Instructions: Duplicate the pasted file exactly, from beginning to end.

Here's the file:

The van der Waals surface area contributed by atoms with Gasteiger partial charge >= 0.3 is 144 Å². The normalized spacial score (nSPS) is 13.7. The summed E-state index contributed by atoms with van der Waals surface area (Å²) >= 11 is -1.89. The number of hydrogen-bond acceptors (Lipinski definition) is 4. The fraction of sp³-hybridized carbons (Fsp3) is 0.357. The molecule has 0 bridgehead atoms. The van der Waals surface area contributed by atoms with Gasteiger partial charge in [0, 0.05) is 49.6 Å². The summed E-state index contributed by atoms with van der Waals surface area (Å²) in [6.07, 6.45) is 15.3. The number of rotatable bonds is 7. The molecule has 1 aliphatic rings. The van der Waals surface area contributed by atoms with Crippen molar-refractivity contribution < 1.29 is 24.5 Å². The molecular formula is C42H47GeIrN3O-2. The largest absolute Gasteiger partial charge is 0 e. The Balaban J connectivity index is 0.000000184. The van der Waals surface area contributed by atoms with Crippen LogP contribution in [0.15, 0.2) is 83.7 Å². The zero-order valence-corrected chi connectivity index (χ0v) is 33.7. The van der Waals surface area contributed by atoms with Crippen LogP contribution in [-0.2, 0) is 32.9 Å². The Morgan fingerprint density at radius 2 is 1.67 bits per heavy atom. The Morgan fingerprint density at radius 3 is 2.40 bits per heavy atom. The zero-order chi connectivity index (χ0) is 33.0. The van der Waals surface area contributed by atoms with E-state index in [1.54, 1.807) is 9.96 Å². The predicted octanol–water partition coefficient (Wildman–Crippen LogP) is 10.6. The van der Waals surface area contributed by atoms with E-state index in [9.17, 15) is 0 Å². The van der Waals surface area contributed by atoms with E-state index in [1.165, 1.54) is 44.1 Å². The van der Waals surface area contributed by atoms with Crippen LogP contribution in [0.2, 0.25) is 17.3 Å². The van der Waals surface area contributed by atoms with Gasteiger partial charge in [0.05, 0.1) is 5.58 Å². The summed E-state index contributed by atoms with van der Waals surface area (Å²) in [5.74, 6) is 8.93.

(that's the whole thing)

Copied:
The van der Waals surface area contributed by atoms with Gasteiger partial charge >= 0.3 is 144 Å². The normalized spacial score (nSPS) is 13.7. The summed E-state index contributed by atoms with van der Waals surface area (Å²) >= 11 is -1.89. The number of hydrogen-bond acceptors (Lipinski definition) is 4. The fraction of sp³-hybridized carbons (Fsp3) is 0.357. The molecule has 0 bridgehead atoms. The van der Waals surface area contributed by atoms with Gasteiger partial charge in [0, 0.05) is 49.6 Å². The summed E-state index contributed by atoms with van der Waals surface area (Å²) in [6.07, 6.45) is 15.3. The number of rotatable bonds is 7. The molecule has 1 aliphatic rings. The van der Waals surface area contributed by atoms with Crippen molar-refractivity contribution < 1.29 is 24.5 Å². The molecular formula is C42H47GeIrN3O-2. The largest absolute Gasteiger partial charge is 0 e. The Balaban J connectivity index is 0.000000184. The van der Waals surface area contributed by atoms with Crippen LogP contribution in [0.15, 0.2) is 83.7 Å². The zero-order valence-corrected chi connectivity index (χ0v) is 33.7. The van der Waals surface area contributed by atoms with Crippen LogP contribution in [-0.2, 0) is 32.9 Å². The Morgan fingerprint density at radius 2 is 1.67 bits per heavy atom. The Morgan fingerprint density at radius 3 is 2.40 bits per heavy atom. The zero-order chi connectivity index (χ0) is 33.0. The van der Waals surface area contributed by atoms with E-state index in [1.54, 1.807) is 9.96 Å². The predicted octanol–water partition coefficient (Wildman–Crippen LogP) is 10.6. The van der Waals surface area contributed by atoms with E-state index in [9.17, 15) is 0 Å². The van der Waals surface area contributed by atoms with E-state index in [1.165, 1.54) is 44.1 Å². The van der Waals surface area contributed by atoms with Crippen LogP contribution in [0.2, 0.25) is 17.3 Å². The van der Waals surface area contributed by atoms with Gasteiger partial charge in [0.05, 0.1) is 5.58 Å². The summed E-state index contributed by atoms with van der Waals surface area (Å²) in [5.74, 6) is 8.93.